Retailers to sue Lottery over system switch
The association representing the state's video lottery retailers plans to sue the West Virginia Lottery over a looming upgrade to the lottery's software system that could cost retailers millions of dollars.
The West Virginia Amusement and Limited Video Lottery Association on Tuesday sent a notice to state officials of its plans to sue over the matter.
The looming lawsuit stems from a conflict that's been brewing for more than a year between video lottery retailers and the state.
In late 2012, video lottery manufacturer International Game Technology informed the Lottery that it planned to discontinue one of two computer communications protocols that operate on its video lottery machines.
At the time, the outdated protocol, called ISIS, was still used on more than 90 percent of the 6,872 IGT video lottery terminals located in bars, gambling parlors and other private clubs around the state.
The company said those machines would either have to upgrade to newer software or be replaced with brand new machines, which cost $15,000 to $20,000 each.
While upgrading current machines requires only a software change, retailers said it would come at a hefty price.
Last year, video lottery association lobbyist George Carenbauer estimated the total costs of the upgrade could reach $25 million to $30 million.
For perspective, video lottery retailers log about $30 million worth of transactions each month.
In the notice of intent to sue, association attorney William Brewer said the retailers had no idea the change would be coming when they put up nearly $70 million to bid on their 10-year operating licenses more nearly three years ago.
The average bid per machine was $9,200. Retailers are now being told they would need to spend about $3,000 per machine to upgrade to the new system.
"These West Virginia businesses would not have bid for as many permits or paid nearly as much for a permit if they thought that existing terminals would be made obsolete before the end of the permit period," association president Herk Sparachane said in a statement.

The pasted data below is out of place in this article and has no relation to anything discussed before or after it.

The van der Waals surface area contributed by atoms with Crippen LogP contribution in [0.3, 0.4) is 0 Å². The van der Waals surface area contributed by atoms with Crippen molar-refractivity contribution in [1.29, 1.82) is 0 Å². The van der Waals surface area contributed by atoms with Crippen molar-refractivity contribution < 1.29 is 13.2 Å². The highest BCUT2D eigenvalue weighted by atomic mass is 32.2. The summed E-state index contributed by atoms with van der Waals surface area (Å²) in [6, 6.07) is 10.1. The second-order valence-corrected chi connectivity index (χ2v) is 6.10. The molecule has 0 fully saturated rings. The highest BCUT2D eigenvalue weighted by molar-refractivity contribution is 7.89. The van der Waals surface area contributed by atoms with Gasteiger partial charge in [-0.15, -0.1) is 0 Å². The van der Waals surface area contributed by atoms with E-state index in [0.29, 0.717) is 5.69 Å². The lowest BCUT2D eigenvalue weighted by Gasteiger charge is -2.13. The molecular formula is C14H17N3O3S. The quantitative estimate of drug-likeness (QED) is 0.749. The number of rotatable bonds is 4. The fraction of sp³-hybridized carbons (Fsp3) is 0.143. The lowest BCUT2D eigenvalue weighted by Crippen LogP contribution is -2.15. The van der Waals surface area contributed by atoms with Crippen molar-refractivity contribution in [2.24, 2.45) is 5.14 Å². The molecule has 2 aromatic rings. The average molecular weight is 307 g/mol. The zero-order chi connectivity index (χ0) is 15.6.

"Many of our members feel like they have been subjected to a classic 'bait and switch,'" he said.
IGT originally wanted to end the ISIS protocol in late 2015, but Musgrave negotiated a deal early last year to push that back to Dec. 31, 2017. He said that would give retailers nearly five years to financially prepare for the switch.
Lottery retailers, however, say they do not like the idea of paying additional money to Nevada-based IGT to convert the machines. They wanted the Lottery to delay the switch to 2021, when the current video lottery bids expire.
"The net result of the director's actions is to force West Virginia's limited video lottery permit holders to pay tens of millions of dollars to Nevada corporation whose annual revenue is more than 10 times those of all limited video lottery operators and retailers in West Virginia combined," Brewer said in his letter.
State law requires individuals who plan to sue the state to file a notice of intent at least 30 days before filing suit.
Brewer said the association plans to ask the court to either delay the switch to the new system until 2021 or require the state pick up the tab for upgrading the existing machines. The notice also said the association would pursue monetary damages as compensation for the Lottery's actions.
A West Virginia Lottery representative did not immediately respond to a request for comment late Wednesday evening.
Contact writer Jared Hunt at email@example.com or 304-348-4836.